With the goal of becoming one of the top public-research institutions in the country, the University of South Florida is being guided by a plan to hire 300 new faculty members over the next five years.
The plan would reduce the student-to-faculty ratio on the Tampa campus from the current 22 students per instructor to a 19-to-1 ratio. The move could help the school increase research funding, attract more top-quality faculty and help students graduate more quickly with degrees in high-demand professions.
Ralph Wilcox, USF provost and executive vice president, outlined the plan this month before the USF Board of Trustees' Strategic Initiatives Committee. The plan calls for hiring 250 full-time faculty for undergraduate programs and another 50 faculty for targeted research in the Morsani College of Medicine.
After university leaders were disappointed by recent legislative decisions that delayed USF's elevation to a designation as one of Florida's preeminent universities, the faculty hires over the next five years will help the school meet that goal, but more ambitiously it is aimed at increasing the school's national standing, Wilcox said.
Wilcox said the plan was developed by measuring USF's current student-to-faculty ratio against the 34 public university members of the prestigious Association of American Universities. The University of Florida is the only Florida state school that has AAU membership.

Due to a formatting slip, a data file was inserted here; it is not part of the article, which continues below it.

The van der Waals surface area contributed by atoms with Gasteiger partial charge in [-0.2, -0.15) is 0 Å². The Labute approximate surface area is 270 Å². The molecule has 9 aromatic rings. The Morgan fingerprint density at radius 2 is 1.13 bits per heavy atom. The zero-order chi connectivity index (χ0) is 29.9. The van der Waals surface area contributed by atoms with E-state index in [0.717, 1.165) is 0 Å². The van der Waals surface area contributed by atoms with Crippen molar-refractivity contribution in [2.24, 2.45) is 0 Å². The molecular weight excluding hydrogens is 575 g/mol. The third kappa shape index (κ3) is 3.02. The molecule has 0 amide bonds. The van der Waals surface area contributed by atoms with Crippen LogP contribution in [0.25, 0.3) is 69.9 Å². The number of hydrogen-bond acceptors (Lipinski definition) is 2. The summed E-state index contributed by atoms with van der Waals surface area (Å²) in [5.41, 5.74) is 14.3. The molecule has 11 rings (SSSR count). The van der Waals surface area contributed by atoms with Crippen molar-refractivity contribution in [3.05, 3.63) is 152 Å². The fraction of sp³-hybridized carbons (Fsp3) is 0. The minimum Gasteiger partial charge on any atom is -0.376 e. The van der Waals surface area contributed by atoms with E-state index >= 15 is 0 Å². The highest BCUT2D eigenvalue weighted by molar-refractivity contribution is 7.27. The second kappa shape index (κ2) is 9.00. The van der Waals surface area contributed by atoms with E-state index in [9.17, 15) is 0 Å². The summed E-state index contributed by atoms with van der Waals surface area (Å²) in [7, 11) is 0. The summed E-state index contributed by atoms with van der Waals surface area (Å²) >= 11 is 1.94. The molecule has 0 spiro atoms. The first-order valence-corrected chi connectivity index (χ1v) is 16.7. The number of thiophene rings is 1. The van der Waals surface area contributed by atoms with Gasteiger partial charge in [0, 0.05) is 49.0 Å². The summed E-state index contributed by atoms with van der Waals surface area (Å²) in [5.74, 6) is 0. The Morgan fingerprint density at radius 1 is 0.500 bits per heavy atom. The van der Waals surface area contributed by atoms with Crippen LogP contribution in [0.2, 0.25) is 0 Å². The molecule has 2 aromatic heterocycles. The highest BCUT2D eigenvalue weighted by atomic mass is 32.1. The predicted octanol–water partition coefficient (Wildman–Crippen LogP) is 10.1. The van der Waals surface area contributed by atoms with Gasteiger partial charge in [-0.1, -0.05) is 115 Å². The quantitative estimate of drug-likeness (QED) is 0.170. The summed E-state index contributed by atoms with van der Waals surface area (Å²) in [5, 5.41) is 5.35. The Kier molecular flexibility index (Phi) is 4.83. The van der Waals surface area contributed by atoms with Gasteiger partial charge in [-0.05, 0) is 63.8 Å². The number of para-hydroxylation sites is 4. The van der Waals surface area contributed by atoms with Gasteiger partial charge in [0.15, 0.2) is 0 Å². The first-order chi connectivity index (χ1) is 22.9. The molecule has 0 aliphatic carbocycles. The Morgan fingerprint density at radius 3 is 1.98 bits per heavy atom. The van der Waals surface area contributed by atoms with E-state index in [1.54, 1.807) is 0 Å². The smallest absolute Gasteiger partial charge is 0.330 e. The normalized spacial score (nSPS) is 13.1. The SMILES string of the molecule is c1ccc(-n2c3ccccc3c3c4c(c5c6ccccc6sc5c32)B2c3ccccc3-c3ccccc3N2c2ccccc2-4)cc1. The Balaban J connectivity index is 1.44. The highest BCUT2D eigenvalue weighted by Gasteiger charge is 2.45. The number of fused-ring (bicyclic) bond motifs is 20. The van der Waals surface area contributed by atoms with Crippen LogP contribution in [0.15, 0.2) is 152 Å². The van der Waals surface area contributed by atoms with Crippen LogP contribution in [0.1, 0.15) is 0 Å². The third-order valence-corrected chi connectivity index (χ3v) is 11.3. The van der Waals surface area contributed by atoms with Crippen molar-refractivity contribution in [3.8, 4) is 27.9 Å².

Under that measure, USF is comparing itself to schools like the University of Michigan, which reported a 15-to-1 student-to-faculty ratio in the fall of 2016.
“We come in at the bottom of the heap, as it were, in student-faculty ratio (in the AAU comparison),” Wilcox said. “We have to improve that for the sake of our students, for the sake of the research contributions we make to our community and to the state and to enhance our reputation as a destination public research university.”
USF already compares favorably to its major public-university peers in Florida. Based on fall 2015 data, when USF had a 24-to-1 ratio, only the University of Florida had a lower ratio, at 21-to-1.
Florida Atlantic University was at 24-to-1, followed by Florida State University and Florida International University, at 25-to-1, and the University of Central Florida, the largest school in the system, at 30-to-1, according to Wilcox's report.
As part of the strategy, Wilcox said USF is limiting its enrollment growth, with about 42,000 students on its Tampa campus, including 11,000 graduate students.
“We have no interest in growing because in doing so we have discovered that it is very, very difficult to maintain delivery of a world-class education at the University of South Florida without additional investment beyond the incremental revenue from tuition that we would receive,” Wilcox said.
There are some exceptions. He said USF wants to continue to expand enrollment in its College of Nursing, because of the high demand for graduates. The plan targets eight new faculty members for that college, with the hiring expected to maintain the current 19-to-1 ratio for the program.